Kendrick Lamar LaysDown The Message with New Song: “The Blacker the Berry”

Usually, I let things ruminate before I post them. I sit with my opinions, maybe, I’ll read/listen to what others have to say, and then I write. But, I just listened to the new Kendrick Lamar song, “The Blacker the Berry,” and I need it to be documented on my page NOW.

You know, this blog was supposed to be about Hip Hop: A woman’s perspective on what’s going down in Hip Hop, was the original premise. But, for the past few years, Hip Hop has bored and disappointed me. It hasn’t reflected my perspective or my story, and in most cases, it has simply felt like its given up on itself. Yes, artists like Kendrick Lamar, Azalea Banks, some J Cole, and Common have piqued my interest, but I haven’t been getting what I need from Hip Hop the way I used to.

But, “The Blacker the Berry”….. (biting fist now)

Kendrick Lamar, I salute you. I mean, I’m not surprised that you would be the one to remind us what Hip Hop is supposed to be… but thank you. Thank you for releasing a song that is honest. That’s complicated. That’s ugly. That’s reflective of what’s going on now. “The Blacker the Berry,” captures so much of what I’ve been thinking as I read the news, as I see what’s going on in East Oakland. Thank you for having a message that’s layered and rooted in the hypocrisy of this country. Thank you for understanding your position as an artist, and making your airtime count. Whether people agree with you are not, they’ll listen to what you have to say, and maybe, we can begin begin to have some real dialogue.

Thank you, Kendrick, for being an artist.
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2 thoughts on “Kendrick Lamar LaysDown The Message with New Song: “The Blacker the Berry”

  1. I don’t know how I came across this blog, but I like the song and your post. James Baldwin also said that “to be a negro in this country and to be relatively conscious is to be in a rage almost all the time”. I’m about as white as they come, but this Baldwin quote helps me understand a little better where a lot of the hip-hop music I listen to is coming from. Of course I’ll never know just what it’s like to be a black person, especially someone living in a community like the ones we’ve seen in the news lately where there is a long history of implicit, and sometimes overt discrimination. But I have felt put upon by people in power and the frustration and anger that comes from even this very small version of what black people experience can be all-consuming at times. It’s difficult to imagine the emotional burden of dealing with a system that is stacked against you, not to mention the physical and financial obstacles posed by discrimination. I frankly think that a lot of people hear this kind of song and unfortunately they immediately think ‘thug’ or something like that, but I hope that all of us can work harder to understand one another. I happen to like this song, but even if you don’t, I think the value of considering the art and music and culture of people from different backgrounds has never been more prevalent. This song, like you said, is so honest (not to mention good and smart) I think a lot of people could learn something from it if they consider the human being behind it, and where his powerful words and emotion come from.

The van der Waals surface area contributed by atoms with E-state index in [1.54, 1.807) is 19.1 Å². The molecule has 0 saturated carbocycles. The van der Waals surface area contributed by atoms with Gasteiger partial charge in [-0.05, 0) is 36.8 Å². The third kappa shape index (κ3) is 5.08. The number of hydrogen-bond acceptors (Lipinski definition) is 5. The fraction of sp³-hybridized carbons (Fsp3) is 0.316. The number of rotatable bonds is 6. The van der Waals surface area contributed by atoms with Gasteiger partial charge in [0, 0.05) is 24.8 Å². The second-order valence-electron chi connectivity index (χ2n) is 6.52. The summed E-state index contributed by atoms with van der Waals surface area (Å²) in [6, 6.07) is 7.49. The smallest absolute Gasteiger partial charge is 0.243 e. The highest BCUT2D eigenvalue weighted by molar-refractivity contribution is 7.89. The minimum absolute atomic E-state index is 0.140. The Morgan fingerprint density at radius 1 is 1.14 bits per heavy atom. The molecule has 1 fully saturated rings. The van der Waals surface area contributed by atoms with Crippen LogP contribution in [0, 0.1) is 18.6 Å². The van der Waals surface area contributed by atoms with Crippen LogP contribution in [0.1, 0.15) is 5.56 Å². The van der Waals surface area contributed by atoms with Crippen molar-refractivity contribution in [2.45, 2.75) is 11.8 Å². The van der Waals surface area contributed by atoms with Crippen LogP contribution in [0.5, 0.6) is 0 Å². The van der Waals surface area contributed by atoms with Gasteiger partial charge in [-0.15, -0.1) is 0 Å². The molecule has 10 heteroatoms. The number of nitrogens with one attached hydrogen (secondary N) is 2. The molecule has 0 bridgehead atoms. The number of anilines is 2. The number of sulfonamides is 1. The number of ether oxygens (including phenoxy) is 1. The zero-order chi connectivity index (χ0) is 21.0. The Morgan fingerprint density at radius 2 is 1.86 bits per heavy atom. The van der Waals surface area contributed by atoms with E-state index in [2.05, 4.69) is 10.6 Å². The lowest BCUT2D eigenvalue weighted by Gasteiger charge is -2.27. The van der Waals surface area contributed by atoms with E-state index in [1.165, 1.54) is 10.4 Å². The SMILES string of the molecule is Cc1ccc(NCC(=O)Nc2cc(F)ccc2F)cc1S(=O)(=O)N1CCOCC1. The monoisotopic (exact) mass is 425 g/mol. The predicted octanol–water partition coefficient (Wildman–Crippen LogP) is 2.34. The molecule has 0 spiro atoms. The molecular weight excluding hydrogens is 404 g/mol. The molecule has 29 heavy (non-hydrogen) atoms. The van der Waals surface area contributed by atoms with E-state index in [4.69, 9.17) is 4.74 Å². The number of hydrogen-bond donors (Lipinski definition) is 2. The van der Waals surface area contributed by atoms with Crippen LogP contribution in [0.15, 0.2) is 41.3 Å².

1. Thank you Allen for taking them time to share your thoughts… much of what what you wrote resonates with me. People write off Hip Hop (as well as other genres of music– but especially Hip Hop) as superficial…ignorant… vacant… But, music, as an art form is pivotal to recording what is going on in this time period. Because of artists like Kendrick Lamar, we have a record of how some of us are responding to what is currently going on in our country. He takes is artistry seriously, and I am so grateful for that.

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